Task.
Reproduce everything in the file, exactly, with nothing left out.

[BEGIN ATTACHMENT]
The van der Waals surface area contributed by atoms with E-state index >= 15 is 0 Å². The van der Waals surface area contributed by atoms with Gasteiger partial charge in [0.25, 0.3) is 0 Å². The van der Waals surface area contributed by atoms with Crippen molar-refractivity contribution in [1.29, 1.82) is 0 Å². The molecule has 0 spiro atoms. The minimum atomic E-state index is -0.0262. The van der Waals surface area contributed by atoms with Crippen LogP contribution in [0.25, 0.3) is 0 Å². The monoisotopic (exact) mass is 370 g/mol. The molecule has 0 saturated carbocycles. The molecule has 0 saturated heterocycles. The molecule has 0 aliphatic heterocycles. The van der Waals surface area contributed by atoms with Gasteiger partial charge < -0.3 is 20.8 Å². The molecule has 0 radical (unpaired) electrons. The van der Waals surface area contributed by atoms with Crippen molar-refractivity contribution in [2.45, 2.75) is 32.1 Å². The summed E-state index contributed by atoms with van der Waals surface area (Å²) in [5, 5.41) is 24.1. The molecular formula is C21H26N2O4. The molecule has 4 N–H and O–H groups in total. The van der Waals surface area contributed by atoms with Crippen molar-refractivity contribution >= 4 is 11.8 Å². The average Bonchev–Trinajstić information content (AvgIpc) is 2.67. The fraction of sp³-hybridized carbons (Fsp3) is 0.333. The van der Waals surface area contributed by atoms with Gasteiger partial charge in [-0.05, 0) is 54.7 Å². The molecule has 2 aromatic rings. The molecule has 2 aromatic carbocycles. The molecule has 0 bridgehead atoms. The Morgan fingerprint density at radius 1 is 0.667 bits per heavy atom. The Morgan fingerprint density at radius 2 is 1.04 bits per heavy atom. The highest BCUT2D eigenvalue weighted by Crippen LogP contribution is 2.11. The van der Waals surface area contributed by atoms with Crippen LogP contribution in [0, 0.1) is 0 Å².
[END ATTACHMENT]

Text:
The van der Waals surface area contributed by atoms with E-state index >= 15 is 0 Å². The van der Waals surface area contributed by atoms with Gasteiger partial charge in [0.25, 0.3) is 0 Å². The van der Waals surface area contributed by atoms with Crippen molar-refractivity contribution in [1.29, 1.82) is 0 Å². The molecule has 0 spiro atoms. The minimum atomic E-state index is -0.0262. The van der Waals surface area contributed by atoms with Crippen LogP contribution in [0.25, 0.3) is 0 Å². The monoisotopic (exact) mass is 370 g/mol. The molecule has 0 saturated carbocycles. The molecule has 0 saturated heterocycles. The molecule has 0 aliphatic heterocycles. The van der Waals surface area contributed by atoms with Gasteiger partial charge < -0.3 is 20.8 Å². The molecule has 0 radical (unpaired) electrons. The van der Waals surface area contributed by atoms with Crippen molar-refractivity contribution in [2.45, 2.75) is 32.1 Å². The summed E-state index contributed by atoms with van der Waals surface area (Å²) in [5, 5.41) is 24.1. The molecular formula is C21H26N2O4. The molecule has 4 N–H and O–H groups in total. The van der Waals surface area contributed by atoms with Crippen molar-refractivity contribution >= 4 is 11.8 Å². The average Bonchev–Trinajstić information content (AvgIpc) is 2.67. The fraction of sp³-hybridized carbons (Fsp3) is 0.333. The van der Waals surface area contributed by atoms with Gasteiger partial charge in [-0.05, 0) is 54.7 Å². The molecule has 2 aromatic rings. The molecule has 2 aromatic carbocycles. The molecule has 0 bridgehead atoms. The Morgan fingerprint density at radius 1 is 0.667 bits per heavy atom. The Morgan fingerprint density at radius 2 is 1.04 bits per heavy atom. The highest BCUT2D eigenvalue weighted by Crippen LogP contribution is 2.11. The van der Waals surface area contributed by atoms with Crippen LogP contribution in [0, 0.1) is 0 Å².